STUN is designed to discover client's Public IP Address if the client is sitting behind NAT.
STUN messages are usually sent in User Datagram Protocol (UDP) packets. Since UDP does not provide reliable transport guarantees, reliability is achieved by application-controlled retransmissions of the STUN requests. STUN servers do not implement any reliability mechanism for their responses. When reliability is mandatory, the Transmission Control Protocol (TCP) may be used, but induces extra networking overhead. In security-sensitive applications, STUN may be transported and encrypted byTransport Layer Security (TLS). The standard listening port number for a STUN server is 3478 for UDP and TCP, and 5349 for TLS.
It means that your connection with the STUN server may or may not be always encrypted. It depends on the type of application.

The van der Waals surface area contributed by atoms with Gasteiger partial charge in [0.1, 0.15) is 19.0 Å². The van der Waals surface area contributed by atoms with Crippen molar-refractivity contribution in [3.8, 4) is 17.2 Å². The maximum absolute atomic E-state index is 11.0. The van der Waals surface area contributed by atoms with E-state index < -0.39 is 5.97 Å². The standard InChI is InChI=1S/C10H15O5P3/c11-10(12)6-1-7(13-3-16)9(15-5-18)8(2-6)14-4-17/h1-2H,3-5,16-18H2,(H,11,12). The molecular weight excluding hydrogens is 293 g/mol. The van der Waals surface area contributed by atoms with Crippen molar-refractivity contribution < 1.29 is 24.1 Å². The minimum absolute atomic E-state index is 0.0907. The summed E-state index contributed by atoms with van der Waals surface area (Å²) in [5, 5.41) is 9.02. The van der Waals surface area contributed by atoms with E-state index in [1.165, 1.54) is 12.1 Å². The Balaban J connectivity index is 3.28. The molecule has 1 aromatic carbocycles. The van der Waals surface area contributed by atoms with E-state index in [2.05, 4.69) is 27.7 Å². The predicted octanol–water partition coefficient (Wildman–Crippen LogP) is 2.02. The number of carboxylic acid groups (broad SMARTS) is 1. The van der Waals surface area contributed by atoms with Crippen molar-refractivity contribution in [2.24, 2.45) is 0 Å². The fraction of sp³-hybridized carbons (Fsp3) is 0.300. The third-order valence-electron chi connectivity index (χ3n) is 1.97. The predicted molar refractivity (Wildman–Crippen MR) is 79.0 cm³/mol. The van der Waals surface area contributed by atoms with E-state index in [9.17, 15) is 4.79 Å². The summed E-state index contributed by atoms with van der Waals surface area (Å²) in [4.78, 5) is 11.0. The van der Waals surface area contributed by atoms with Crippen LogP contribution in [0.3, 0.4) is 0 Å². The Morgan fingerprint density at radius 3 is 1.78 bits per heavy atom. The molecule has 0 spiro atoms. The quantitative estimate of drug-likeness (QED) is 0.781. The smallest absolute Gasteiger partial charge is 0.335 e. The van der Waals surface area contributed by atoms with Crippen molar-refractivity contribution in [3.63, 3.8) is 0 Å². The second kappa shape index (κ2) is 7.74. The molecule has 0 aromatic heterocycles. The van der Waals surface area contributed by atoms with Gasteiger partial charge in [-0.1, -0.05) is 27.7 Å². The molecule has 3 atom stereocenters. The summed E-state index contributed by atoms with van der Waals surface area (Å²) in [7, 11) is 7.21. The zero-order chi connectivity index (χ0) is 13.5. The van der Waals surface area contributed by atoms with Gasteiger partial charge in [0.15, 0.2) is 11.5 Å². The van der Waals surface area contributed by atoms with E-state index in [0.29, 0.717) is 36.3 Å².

Once the client has discovered its public IP and behind what type of NAT it is sitting at, the connection with the STUN server is terminated to save network resources. STUN uses 2 IP Address.
How do peers communicate then?
The work of STUN is over and now it's time to start a session between peerA and peerB. For P2P communication, Session Initiation Protocol (SIP) like VoIP & Session Description Protocol (SDP) are used.
If the STUN isn't encrypted, does that mean any protocol communicating through the UDP also won't be encrypted?
No. It doesn't depend on whether or not have you used secured channel for communicating with STUN. The session between both the peers will be end-to-end encrypted regardless your secured/unsecured connection with STUN. It is the responsibility of P2P service provider to ensure encrypted & secured channel for your P2P session.
If your connection with STUN is not private then the only information that can be captured is your public&private IP, external and internal ports and the type of NAT you are using.